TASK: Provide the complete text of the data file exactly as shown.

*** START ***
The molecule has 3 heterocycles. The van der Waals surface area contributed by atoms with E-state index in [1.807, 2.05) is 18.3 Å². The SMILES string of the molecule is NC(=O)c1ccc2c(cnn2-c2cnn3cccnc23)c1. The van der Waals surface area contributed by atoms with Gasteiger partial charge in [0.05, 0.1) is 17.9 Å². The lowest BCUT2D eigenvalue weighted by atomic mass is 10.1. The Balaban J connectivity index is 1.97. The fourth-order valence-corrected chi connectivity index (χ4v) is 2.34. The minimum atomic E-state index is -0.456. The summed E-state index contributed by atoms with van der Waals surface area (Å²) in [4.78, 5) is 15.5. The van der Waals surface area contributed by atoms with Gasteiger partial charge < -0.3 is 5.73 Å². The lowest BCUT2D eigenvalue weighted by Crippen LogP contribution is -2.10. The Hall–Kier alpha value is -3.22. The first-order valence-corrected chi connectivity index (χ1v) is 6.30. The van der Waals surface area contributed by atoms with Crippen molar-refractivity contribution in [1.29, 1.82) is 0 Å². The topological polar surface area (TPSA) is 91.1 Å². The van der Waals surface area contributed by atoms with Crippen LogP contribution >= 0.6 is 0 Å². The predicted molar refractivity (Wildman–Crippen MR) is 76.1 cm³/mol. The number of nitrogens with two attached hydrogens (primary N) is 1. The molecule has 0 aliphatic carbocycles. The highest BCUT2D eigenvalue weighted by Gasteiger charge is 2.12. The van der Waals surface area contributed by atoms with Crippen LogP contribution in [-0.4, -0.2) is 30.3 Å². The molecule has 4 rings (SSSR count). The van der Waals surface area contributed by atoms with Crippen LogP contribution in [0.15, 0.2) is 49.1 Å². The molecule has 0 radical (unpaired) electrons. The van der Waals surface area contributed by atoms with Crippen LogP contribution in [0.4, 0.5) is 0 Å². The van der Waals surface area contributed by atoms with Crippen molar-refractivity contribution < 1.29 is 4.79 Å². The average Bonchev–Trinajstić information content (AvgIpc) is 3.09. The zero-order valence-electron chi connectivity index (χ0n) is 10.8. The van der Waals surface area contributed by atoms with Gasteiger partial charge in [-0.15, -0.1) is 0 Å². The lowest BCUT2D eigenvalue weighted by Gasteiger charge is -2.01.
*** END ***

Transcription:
The molecule has 3 heterocycles. The van der Waals surface area contributed by atoms with E-state index in [1.807, 2.05) is 18.3 Å². The SMILES string of the molecule is NC(=O)c1ccc2c(cnn2-c2cnn3cccnc23)c1. The van der Waals surface area contributed by atoms with Gasteiger partial charge in [0.05, 0.1) is 17.9 Å². The lowest BCUT2D eigenvalue weighted by atomic mass is 10.1. The Balaban J connectivity index is 1.97. The fourth-order valence-corrected chi connectivity index (χ4v) is 2.34. The minimum atomic E-state index is -0.456. The summed E-state index contributed by atoms with van der Waals surface area (Å²) in [4.78, 5) is 15.5. The van der Waals surface area contributed by atoms with Gasteiger partial charge < -0.3 is 5.73 Å². The lowest BCUT2D eigenvalue weighted by Crippen LogP contribution is -2.10. The Hall–Kier alpha value is -3.22. The first-order valence-corrected chi connectivity index (χ1v) is 6.30. The van der Waals surface area contributed by atoms with Crippen molar-refractivity contribution in [1.29, 1.82) is 0 Å². The topological polar surface area (TPSA) is 91.1 Å². The van der Waals surface area contributed by atoms with Crippen LogP contribution >= 0.6 is 0 Å². The predicted molar refractivity (Wildman–Crippen MR) is 76.1 cm³/mol. The number of nitrogens with two attached hydrogens (primary N) is 1. The molecule has 0 aliphatic carbocycles. The highest BCUT2D eigenvalue weighted by Gasteiger charge is 2.12. The van der Waals surface area contributed by atoms with Crippen LogP contribution in [-0.4, -0.2) is 30.3 Å². The molecule has 4 rings (SSSR count). The van der Waals surface area contributed by atoms with Crippen LogP contribution in [0.15, 0.2) is 49.1 Å². The molecule has 0 radical (unpaired) electrons. The van der Waals surface area contributed by atoms with Crippen LogP contribution in [0.4, 0.5) is 0 Å². The van der Waals surface area contributed by atoms with Crippen molar-refractivity contribution < 1.29 is 4.79 Å². The average Bonchev–Trinajstić information content (AvgIpc) is 3.09. The zero-order valence-electron chi connectivity index (χ0n) is 10.8. The van der Waals surface area contributed by atoms with Gasteiger partial charge in [-0.15, -0.1) is 0 Å². The lowest BCUT2D eigenvalue weighted by Gasteiger charge is -2.01.